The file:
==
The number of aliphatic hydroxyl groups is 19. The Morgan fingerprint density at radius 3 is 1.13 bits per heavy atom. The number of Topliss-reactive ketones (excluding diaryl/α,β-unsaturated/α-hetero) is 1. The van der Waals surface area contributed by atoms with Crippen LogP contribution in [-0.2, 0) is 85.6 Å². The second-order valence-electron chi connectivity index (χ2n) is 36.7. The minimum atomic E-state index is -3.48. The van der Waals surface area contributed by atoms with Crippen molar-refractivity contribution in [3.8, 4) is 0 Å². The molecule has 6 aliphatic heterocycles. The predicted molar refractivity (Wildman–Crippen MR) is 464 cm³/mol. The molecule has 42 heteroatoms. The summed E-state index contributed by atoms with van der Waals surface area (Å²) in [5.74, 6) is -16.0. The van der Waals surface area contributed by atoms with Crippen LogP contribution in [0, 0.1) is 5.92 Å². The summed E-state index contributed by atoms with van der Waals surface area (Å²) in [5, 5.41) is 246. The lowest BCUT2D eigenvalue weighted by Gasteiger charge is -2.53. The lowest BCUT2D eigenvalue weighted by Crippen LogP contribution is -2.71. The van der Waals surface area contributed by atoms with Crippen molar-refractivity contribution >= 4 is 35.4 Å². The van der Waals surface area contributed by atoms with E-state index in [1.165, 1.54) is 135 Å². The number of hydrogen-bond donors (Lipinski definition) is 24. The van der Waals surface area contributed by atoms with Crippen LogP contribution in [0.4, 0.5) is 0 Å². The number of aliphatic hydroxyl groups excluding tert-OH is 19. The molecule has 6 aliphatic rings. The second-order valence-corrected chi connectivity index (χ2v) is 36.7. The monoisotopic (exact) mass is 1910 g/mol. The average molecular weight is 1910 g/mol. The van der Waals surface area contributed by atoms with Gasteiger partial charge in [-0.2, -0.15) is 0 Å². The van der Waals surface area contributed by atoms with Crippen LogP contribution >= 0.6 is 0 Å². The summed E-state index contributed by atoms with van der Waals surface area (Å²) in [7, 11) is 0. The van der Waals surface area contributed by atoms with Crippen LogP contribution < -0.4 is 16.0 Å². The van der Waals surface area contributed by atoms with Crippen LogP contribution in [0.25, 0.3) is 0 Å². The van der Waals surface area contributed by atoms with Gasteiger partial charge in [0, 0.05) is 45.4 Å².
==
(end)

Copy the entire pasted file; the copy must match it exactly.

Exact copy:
The number of aliphatic hydroxyl groups is 19. The Morgan fingerprint density at radius 3 is 1.13 bits per heavy atom. The number of Topliss-reactive ketones (excluding diaryl/α,β-unsaturated/α-hetero) is 1. The van der Waals surface area contributed by atoms with Crippen LogP contribution in [-0.2, 0) is 85.6 Å². The second-order valence-electron chi connectivity index (χ2n) is 36.7. The minimum atomic E-state index is -3.48. The van der Waals surface area contributed by atoms with Crippen molar-refractivity contribution in [3.8, 4) is 0 Å². The molecule has 6 aliphatic heterocycles. The predicted molar refractivity (Wildman–Crippen MR) is 464 cm³/mol. The molecule has 42 heteroatoms. The summed E-state index contributed by atoms with van der Waals surface area (Å²) in [5.74, 6) is -16.0. The van der Waals surface area contributed by atoms with Crippen LogP contribution in [0, 0.1) is 5.92 Å². The summed E-state index contributed by atoms with van der Waals surface area (Å²) in [5, 5.41) is 246. The lowest BCUT2D eigenvalue weighted by Gasteiger charge is -2.53. The lowest BCUT2D eigenvalue weighted by Crippen LogP contribution is -2.71. The van der Waals surface area contributed by atoms with Crippen molar-refractivity contribution >= 4 is 35.4 Å². The van der Waals surface area contributed by atoms with E-state index in [1.165, 1.54) is 135 Å². The number of hydrogen-bond donors (Lipinski definition) is 24. The van der Waals surface area contributed by atoms with Crippen LogP contribution in [0.4, 0.5) is 0 Å². The number of aliphatic hydroxyl groups excluding tert-OH is 19. The molecule has 6 aliphatic rings. The second-order valence-corrected chi connectivity index (χ2v) is 36.7. The monoisotopic (exact) mass is 1910 g/mol. The average molecular weight is 1910 g/mol. The van der Waals surface area contributed by atoms with Gasteiger partial charge in [-0.2, -0.15) is 0 Å². The van der Waals surface area contributed by atoms with Crippen LogP contribution >= 0.6 is 0 Å². The summed E-state index contributed by atoms with van der Waals surface area (Å²) in [7, 11) is 0. The van der Waals surface area contributed by atoms with Crippen LogP contribution < -0.4 is 16.0 Å². The van der Waals surface area contributed by atoms with Crippen LogP contribution in [0.25, 0.3) is 0 Å². The van der Waals surface area contributed by atoms with Gasteiger partial charge in [0, 0.05) is 45.4 Å².